Solar outdoor shower

By Ray Ford

How one cottager eased the load on the family’s electric water heater

Solar shower

Photo by Peter Coles

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Nature lovers would be wise to drive quietly down the driveway of Peter Coles’ quaint Lake Rosseau retreat, for the stealthy observer just might spy a sudsy specimen of Putterus nudus enthusiastically washing itself in the late afternoon sun.

“You’d get an eyeful from the driveway,” concurs Coles, laughing about his solar-heated outdoor shower, made from an old water tank, “but that doesn’t bother me!”

Propped up on a sand- and gravel-bedded platform, the outdoor shower is part of Coles’ power-saving initiative and helps ease the load on the family’s electric water heater.

Having experimented with an outdoor shower at his original family cottage, Coles pursued the idea in earnest after buying his own property. He sourced a used water tank from a local plumbing supply store and, after plugging a few holes to make it sound and welding on copper pipe for the taps and showerhead, he painted the exterior black, hoping the colour would help harness the natural heat of the summer sun. The tank is filled from the bottom by the cottage garden hose that, at the turn of a tap, provides water pressure to the showerhead once the vessel is filled to the top.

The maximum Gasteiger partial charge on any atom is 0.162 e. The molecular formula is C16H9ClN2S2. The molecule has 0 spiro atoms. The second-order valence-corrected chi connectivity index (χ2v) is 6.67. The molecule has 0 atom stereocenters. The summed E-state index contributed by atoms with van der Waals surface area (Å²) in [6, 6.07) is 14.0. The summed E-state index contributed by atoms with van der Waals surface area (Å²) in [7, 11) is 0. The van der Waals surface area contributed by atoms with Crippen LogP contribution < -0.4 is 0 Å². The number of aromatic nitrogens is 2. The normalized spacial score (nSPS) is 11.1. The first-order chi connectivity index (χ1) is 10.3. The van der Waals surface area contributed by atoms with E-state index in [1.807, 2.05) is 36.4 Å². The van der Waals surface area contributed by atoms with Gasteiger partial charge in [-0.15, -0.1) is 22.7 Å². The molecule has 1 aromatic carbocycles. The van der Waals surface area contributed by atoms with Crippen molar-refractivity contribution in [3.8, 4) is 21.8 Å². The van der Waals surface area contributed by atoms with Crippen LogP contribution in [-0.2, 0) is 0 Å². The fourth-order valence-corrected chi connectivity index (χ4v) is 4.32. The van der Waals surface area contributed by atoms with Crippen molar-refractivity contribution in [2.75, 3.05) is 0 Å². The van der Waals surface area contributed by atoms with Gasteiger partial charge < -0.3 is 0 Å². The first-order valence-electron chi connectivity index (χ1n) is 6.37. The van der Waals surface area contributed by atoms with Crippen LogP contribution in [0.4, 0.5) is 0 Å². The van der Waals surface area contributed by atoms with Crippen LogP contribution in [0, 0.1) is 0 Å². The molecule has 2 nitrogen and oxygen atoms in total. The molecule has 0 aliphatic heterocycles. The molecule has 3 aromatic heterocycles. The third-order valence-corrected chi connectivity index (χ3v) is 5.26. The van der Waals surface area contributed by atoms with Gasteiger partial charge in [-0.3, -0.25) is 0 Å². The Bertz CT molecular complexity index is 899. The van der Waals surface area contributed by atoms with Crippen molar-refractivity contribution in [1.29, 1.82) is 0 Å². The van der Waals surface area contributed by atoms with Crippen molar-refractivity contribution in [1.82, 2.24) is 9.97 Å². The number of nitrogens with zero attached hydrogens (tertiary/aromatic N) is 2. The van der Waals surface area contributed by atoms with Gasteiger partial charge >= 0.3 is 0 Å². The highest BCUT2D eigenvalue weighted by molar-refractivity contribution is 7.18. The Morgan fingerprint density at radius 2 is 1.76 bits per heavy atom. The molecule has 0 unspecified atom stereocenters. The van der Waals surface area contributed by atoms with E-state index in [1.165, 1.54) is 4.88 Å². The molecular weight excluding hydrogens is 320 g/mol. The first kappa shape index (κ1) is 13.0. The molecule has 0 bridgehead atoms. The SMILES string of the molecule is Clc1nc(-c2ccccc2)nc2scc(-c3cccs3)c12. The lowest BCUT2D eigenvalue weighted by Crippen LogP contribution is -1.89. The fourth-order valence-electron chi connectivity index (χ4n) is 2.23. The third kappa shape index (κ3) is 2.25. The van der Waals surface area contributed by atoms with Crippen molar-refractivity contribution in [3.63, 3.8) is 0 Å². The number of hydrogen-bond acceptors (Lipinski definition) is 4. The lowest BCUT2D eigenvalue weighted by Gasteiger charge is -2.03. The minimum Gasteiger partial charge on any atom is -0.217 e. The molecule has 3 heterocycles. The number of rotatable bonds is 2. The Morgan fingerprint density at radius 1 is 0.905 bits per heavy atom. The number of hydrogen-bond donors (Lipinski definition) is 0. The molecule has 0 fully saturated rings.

“It takes a few hours to heat up the water,” says Coles, “but it gets drawn from the top of the tank, where it’s warmest. On a sunny day, it’s usually anywhere from 85 to 90 degrees.”

Coles’ tank holds enough warm water for 10–12 quick rinse-offs, though it hasn’t really been pushed to the limit. “It doesn’t hold much interest for my wife and daughters,” chuckles Coles. “I really need to put up some walls around it.”

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Ray Ford